A documentary about a political troupe headed by actors Jane Fonda and Donald Sutherland which traveled to towns near military bases in the US in the early 1970s. The group put on shows called “F.T.A.”, which stood for “F**k the Army”, and was aimed at convincing soldiers to voice their opposition to the Vietnam War, which was raging at the time. Various singers, actors and other entertainers performed antiwar songs and skits during the show.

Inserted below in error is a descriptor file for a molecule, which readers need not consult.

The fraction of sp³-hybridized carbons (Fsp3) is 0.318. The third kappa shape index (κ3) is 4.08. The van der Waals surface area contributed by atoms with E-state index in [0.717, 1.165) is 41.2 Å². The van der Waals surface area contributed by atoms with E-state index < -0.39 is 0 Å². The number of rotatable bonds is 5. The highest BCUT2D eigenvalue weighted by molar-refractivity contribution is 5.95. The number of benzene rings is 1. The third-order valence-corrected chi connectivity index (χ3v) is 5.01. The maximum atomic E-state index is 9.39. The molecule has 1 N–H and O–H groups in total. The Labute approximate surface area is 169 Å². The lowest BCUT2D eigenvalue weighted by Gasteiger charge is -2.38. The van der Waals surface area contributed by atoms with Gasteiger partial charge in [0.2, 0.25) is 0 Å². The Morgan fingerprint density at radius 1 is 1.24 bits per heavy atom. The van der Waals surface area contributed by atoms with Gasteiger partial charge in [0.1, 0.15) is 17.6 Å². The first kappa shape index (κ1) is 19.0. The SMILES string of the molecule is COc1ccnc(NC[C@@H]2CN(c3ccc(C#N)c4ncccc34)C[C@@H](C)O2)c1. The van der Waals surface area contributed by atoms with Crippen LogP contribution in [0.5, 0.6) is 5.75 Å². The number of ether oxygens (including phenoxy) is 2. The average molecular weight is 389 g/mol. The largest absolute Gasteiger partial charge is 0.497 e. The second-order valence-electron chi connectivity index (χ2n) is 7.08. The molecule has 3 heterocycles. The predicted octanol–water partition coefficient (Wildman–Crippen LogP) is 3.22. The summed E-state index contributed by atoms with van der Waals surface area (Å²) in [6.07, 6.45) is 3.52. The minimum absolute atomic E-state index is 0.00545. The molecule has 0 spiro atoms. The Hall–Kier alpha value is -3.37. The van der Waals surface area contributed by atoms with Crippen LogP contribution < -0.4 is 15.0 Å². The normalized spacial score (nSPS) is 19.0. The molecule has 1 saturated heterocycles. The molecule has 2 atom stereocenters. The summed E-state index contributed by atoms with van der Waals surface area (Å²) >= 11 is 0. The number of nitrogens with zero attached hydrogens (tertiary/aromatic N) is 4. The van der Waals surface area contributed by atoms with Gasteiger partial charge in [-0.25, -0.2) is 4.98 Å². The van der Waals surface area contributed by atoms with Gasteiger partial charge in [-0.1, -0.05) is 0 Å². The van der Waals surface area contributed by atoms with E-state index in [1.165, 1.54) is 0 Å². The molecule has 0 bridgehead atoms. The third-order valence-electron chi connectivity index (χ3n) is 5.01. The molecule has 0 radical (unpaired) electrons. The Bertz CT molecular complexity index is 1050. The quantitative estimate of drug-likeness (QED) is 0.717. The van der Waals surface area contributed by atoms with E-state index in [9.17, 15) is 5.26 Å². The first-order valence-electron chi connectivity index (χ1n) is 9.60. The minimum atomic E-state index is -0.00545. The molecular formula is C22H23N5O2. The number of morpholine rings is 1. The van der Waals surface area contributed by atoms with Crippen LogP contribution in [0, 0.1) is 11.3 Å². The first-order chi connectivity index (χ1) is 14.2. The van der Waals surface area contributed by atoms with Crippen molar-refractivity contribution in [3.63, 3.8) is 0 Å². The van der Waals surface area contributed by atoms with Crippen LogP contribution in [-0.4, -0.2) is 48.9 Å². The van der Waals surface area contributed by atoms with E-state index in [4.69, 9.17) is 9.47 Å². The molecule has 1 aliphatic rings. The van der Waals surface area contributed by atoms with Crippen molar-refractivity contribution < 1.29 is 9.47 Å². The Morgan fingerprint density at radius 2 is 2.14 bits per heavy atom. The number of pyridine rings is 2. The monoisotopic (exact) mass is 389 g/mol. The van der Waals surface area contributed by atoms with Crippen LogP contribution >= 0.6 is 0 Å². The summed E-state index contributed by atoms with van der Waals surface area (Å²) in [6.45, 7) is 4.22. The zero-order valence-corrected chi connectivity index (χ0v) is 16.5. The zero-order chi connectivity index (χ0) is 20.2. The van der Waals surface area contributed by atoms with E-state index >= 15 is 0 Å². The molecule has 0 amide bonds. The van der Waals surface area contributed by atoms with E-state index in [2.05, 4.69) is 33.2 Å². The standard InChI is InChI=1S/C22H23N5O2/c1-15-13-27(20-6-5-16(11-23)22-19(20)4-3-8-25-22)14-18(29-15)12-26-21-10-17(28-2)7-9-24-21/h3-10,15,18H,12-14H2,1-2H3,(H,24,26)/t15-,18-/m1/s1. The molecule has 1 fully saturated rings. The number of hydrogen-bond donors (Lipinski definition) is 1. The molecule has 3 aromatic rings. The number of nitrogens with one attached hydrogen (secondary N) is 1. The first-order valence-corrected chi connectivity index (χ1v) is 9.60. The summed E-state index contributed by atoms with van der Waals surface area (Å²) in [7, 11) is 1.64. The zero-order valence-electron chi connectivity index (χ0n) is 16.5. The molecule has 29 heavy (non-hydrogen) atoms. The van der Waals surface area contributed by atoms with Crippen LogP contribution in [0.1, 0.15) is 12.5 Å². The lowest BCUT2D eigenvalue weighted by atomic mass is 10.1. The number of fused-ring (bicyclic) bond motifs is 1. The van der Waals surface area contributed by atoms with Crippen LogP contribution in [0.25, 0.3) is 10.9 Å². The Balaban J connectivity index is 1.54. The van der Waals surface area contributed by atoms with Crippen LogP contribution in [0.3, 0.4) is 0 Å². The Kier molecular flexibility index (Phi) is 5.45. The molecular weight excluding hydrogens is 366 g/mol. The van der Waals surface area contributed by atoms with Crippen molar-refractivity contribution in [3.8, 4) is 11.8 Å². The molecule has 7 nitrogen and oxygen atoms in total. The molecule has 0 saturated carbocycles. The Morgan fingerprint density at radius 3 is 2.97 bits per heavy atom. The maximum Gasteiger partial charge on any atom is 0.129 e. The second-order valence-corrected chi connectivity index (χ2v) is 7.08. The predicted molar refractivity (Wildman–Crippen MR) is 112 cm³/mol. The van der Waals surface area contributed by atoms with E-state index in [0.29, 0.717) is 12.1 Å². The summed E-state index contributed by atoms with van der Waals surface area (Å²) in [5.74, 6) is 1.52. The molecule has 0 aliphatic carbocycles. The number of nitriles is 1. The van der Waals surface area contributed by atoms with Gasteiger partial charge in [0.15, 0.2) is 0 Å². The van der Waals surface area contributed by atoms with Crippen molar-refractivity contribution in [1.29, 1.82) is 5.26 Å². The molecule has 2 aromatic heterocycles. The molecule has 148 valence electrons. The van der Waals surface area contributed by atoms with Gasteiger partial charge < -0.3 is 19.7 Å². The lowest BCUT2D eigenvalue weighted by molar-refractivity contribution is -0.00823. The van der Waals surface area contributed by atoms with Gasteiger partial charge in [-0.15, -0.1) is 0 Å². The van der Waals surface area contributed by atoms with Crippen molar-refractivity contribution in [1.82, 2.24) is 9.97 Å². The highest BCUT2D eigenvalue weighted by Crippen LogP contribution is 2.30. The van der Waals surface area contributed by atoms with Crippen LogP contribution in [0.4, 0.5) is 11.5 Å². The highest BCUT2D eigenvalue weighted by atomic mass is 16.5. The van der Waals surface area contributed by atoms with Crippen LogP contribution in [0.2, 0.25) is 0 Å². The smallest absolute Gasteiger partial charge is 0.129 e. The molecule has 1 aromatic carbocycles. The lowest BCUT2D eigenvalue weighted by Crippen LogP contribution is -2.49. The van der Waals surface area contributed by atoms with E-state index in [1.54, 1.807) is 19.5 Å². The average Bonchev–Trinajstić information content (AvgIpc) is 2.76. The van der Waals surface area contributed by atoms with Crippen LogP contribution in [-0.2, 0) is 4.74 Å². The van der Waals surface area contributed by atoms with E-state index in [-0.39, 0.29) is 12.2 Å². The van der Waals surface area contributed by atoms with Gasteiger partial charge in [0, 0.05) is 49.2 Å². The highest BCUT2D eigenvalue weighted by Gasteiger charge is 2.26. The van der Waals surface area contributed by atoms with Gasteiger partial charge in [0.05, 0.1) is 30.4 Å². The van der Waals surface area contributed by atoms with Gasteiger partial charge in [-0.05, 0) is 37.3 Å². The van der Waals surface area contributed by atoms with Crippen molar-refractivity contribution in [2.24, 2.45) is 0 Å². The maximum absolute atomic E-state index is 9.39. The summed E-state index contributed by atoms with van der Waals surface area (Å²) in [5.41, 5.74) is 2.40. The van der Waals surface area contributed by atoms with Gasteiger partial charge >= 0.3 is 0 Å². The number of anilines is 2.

User Reviews: In 1971,a troop of anti Vietnam war protesters,led by Jane Fonda & Donald Sutherland toured with an anti war review that they called ‘F.T.A.’,which could either mean free the Army (or even f**k the Army,depending). They traveled to military bases within the Pacific Rim,where they were welcomed by a then,rising tide of anti war activists in the Military. Hours of footage was filmed & assembled into the documentary film that was briefly released in 1972 as ‘F.T.A.’. The week that the film was released by American International Films,Fonda made a controversial trip to South East Asia, and after one scant week,the film was pulled from distribution & was never heard from,again (rumour has it that the Nixon Administration had a lot to do with the film being yanked). Besides the afore mentioned Jane Fonda & Donald Sutherland (who just barely two years earlier acted in the penultimate anti war film,Robert Altman’s ‘M*A*S*H’),the performances also included the likes of folk singer,Holly Near,and even Peter Boyle (an unknown at the time who would gain fame a couple of years later in Mel Brooks”Young Frankenstein’). Besides the performance footage,we are also treated to interviews with members of the military who had their wits end of the senseless violence & destruction that was the American intervention in South East Asia,which in addition to Vietnam,also included Cambodia (some of the enlisted men would end up in the documentary film, ‘Winter Soldiers’). All was not always rosy. We get to see a performance of F.T.A. being disrupted by a couple of pro war,right wing soldiers,voicing their disfavour of the whole production (they were peacefully shown the way out). Women’s rights advocate,Francine Parker directs the film (she only directed one other project:an episode of ‘Cagney & Lacey’). At times, the film’s pacing starts to slack a bit,but doesn’t manage to lessen the film’s message at all. Well worth checking out if you’re an advocate for peace,anti war activist,historical buff,or fancier of the documentary genre. Spoken (mostly)in English,and Okenowian,Tagalog & Japanese with English subtitles. Rated ‘R’ by the MPAA,this film has some outbursts of strong language & some disturbing images that the troupe got to see while visiting the Hiroshima/Nagasaki memorial sites,while on tour in Japan